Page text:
“Where did I just put that?” Aunty is well and truly annoyed now. She starts searching her bag.
The bag I suspect she put together in the 1960s because I remember it even before my time – and I am getting old at twenty-five. It is made up of a series of brightly coloured crochet squares and is ample enough to contain two large cats. It goes everywhere with her, sensibly looped around her head and across her ample bosom. This way it leaves her hands free for wild gesticulations while speaking in that authoritative voice of hers.
“Why can you never find what you’re looking for?” The plump hands are gesticulating now. The fat cocktail rings on every finger glint in the fading daylight.
I shrug my shoulders, try to calm the nagging voice of my OCD. I’m hoping – silently, although I’m sure my face is giving something away – that Aunty isn’t about to spill all the contents of her bag onto my nice clear kitchen counter.
I work in a fashion design team, helping one of the big stores create clothes that women actually want to wear. The job is sometimes too demanding, too stressful and I find myself ever increasingly worried about coping. But at the end of each working day – or night if it’s a long one – I always relish coming home to my uncluttered, highly polished, small city apartment. At home there is no one to worry about, just myself and my minimalist decor. Bliss.
She is now up to her armpits in her accoutrements and I’m wondering if the sack of a bag could swallow her whole. But, unfortunately, that is only fanciful thinking because she’s emerging with hands full of things.
Don’t drop them on my counter…
“There!” She gesticulates complete with whatever she’s holding. Though I notice a small packet of tissues, a multi coloured plastic pill organiser the size of a brick, and a ratty tissue with a post-sucked boiled sweet enmeshed in it.
Put them back in your bag…
“I knew that was there! But it wasn’t what I was looking for!” She stares at her things filled hands.
She lets go of the lot. But not back in her bag.
A groan escapes.
“What?!” Aunty looks up sharply. Her astute eyes eyeballing me behind the wing-tip spectacles.
I’m gesticulating now. With a quivering finger pointing at the horrific mess on my counter. My OCD is kicking up a nausea storm.
“What? Stop fussing Julian. You gays are all too sensitive.” She unloops the sack from around her head and off her ample bosom. Drops it on the counter too. “Oh that thing is heavy,” she sighs, “you’d think I was carrying around the kitchen sink!”
I nod in agreement.
“No need to be too agreeable now.” She snaps.
I nod again and she looks at my wryly.
“Well, there’s only one thing I can do now.” She says in a strange contemplative voice. One I’ve never heard before.
Don’t empty the entire contents of your rainbow coloured roomy bag on my counter.
I feel bile rising in my throat.
Simultaneously the bag and I empty.
“Good!” Aunty shrieks. Oblivious to my retching episode and the vomit on the kitchen floor.
I wipe my mouth with the kitchen towel. It’s one I designed with a peaceful motif of geometric shapes – black linear against white. I would like to hide in that design right now.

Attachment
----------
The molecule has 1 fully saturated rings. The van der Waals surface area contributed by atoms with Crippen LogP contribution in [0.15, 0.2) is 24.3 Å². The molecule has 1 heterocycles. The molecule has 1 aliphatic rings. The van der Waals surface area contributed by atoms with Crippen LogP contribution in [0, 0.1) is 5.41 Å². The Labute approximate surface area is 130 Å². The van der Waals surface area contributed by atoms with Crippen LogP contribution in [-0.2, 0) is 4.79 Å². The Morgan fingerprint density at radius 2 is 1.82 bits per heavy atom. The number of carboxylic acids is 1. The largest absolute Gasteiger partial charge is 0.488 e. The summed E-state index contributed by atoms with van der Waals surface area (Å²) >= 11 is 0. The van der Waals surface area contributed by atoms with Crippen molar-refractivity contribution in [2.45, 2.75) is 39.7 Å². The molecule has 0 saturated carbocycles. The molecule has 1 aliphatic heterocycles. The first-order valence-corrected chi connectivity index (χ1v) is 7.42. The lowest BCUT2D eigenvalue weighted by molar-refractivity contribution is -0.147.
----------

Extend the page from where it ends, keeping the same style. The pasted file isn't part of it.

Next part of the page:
As I wipe up the sick from the floor I’m aware of her dangling something in an outstretched hand, in the periphery of my vision.
“Julian. Look what I have for you.” She says in a pleased voice.
I glance upwards and see a small dog collar. It is studded with black diamante, the leather black. I know it’s expensive because Aunty is never cheap. Why is she holding a dog collar?
“I know what you’re thinking. What’s Aunty doing with a dog collar?” She pulls something else from the mountainous pile of things. Waves it at me. The dog collar in the left hand; a matching diamante studded leather lead in the right hand. “What’s Aunty doing with a dog lead?” Her voice booms.
She then notices the sick I’m in process of cleaning up. “My dear boy, Julian! Let me help you there. I didn’t know you were feeling poorly.”
I wasn’t until you started emptying your bag.
She pushes me onto a kitchen stool and takes it upon herself to clean up. Then she stuffs everything from the counter back into the bag.
“There! All cleaned and tidied up, just how you like it.”
I – surely with pale face, anxious of what next is coming – just nod.
She drops the collar and lead into my lap. Gives me a suffocating hug. I am saved by the doorbell – air thankfully fills my lungs again. Aunty rushes to the front door.
“That’s Peter; I told him to bring your real surprise!” She announces from across the living room / kitchen.
The door opens and there is a flash of black fur as it makes its way to me. Aunty and the new visitor are forgotten while I reach downwards onto the floor to embrace the tiny dog.
It’s a girl and her pointed ears are huge. I decide to call her Joy. They will love her at work.
I’m laughing so hard, tears are streaming down my face. “Aunty, why didn’t you just put the Chihuahua in your bag?”
“There wasn’t anymore room.” Aunty replies.
Writing prompt: Where did I just put that?
Writing inspiration: Looking for the dog chews.
What’s a Chi Tale?: A short story or verse (under a 1,000 words) with doggy references.
Copyright Faith McCord 2016
Story and artwork belongs to Faith McCord who is the author and artist holding the copyright. This is not a public domain work. Worldwide rights.